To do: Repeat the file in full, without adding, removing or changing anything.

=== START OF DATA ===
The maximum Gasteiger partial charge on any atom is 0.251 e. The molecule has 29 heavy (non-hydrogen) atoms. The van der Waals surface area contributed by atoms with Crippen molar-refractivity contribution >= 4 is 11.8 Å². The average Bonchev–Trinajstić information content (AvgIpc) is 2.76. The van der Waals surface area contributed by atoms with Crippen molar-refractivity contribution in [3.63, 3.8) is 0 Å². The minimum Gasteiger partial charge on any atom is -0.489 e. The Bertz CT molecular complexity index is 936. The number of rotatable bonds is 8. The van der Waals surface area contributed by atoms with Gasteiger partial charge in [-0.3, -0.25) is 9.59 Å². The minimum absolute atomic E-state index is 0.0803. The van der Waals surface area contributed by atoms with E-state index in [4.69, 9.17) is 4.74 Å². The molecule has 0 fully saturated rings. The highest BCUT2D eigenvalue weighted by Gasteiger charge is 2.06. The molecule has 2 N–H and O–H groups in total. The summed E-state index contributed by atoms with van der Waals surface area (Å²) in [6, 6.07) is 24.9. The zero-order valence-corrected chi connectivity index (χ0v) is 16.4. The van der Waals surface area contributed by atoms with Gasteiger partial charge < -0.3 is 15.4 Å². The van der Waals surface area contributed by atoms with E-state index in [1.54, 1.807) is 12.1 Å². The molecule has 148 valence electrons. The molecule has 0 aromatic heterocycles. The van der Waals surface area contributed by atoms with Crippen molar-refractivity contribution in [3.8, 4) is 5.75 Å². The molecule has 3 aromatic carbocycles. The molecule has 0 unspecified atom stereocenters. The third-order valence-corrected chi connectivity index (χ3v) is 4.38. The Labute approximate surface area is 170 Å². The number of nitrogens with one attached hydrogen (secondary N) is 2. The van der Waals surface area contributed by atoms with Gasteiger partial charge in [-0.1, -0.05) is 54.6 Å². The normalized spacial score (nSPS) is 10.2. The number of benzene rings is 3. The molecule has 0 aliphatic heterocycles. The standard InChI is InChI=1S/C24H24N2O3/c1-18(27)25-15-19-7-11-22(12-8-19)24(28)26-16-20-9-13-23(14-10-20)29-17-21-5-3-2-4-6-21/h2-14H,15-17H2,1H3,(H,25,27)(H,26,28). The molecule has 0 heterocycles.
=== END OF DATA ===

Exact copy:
The maximum Gasteiger partial charge on any atom is 0.251 e. The molecule has 29 heavy (non-hydrogen) atoms. The van der Waals surface area contributed by atoms with Crippen molar-refractivity contribution >= 4 is 11.8 Å². The average Bonchev–Trinajstić information content (AvgIpc) is 2.76. The van der Waals surface area contributed by atoms with Crippen molar-refractivity contribution in [3.63, 3.8) is 0 Å². The minimum Gasteiger partial charge on any atom is -0.489 e. The Bertz CT molecular complexity index is 936. The number of rotatable bonds is 8. The van der Waals surface area contributed by atoms with Gasteiger partial charge in [-0.3, -0.25) is 9.59 Å². The minimum absolute atomic E-state index is 0.0803. The van der Waals surface area contributed by atoms with E-state index in [4.69, 9.17) is 4.74 Å². The molecule has 0 fully saturated rings. The highest BCUT2D eigenvalue weighted by Gasteiger charge is 2.06. The molecule has 2 N–H and O–H groups in total. The summed E-state index contributed by atoms with van der Waals surface area (Å²) in [6, 6.07) is 24.9. The zero-order valence-corrected chi connectivity index (χ0v) is 16.4. The van der Waals surface area contributed by atoms with Gasteiger partial charge < -0.3 is 15.4 Å². The van der Waals surface area contributed by atoms with E-state index in [1.54, 1.807) is 12.1 Å². The molecule has 148 valence electrons. The molecule has 0 aromatic heterocycles. The van der Waals surface area contributed by atoms with Crippen molar-refractivity contribution in [3.8, 4) is 5.75 Å². The molecule has 3 aromatic carbocycles. The molecule has 0 unspecified atom stereocenters. The third-order valence-corrected chi connectivity index (χ3v) is 4.38. The Labute approximate surface area is 170 Å². The number of nitrogens with one attached hydrogen (secondary N) is 2. The van der Waals surface area contributed by atoms with Gasteiger partial charge in [-0.1, -0.05) is 54.6 Å². The normalized spacial score (nSPS) is 10.2. The number of benzene rings is 3. The molecule has 0 aliphatic heterocycles. The standard InChI is InChI=1S/C24H24N2O3/c1-18(27)25-15-19-7-11-22(12-8-19)24(28)26-16-20-9-13-23(14-10-20)29-17-21-5-3-2-4-6-21/h2-14H,15-17H2,1H3,(H,25,27)(H,26,28). The molecule has 0 heterocycles.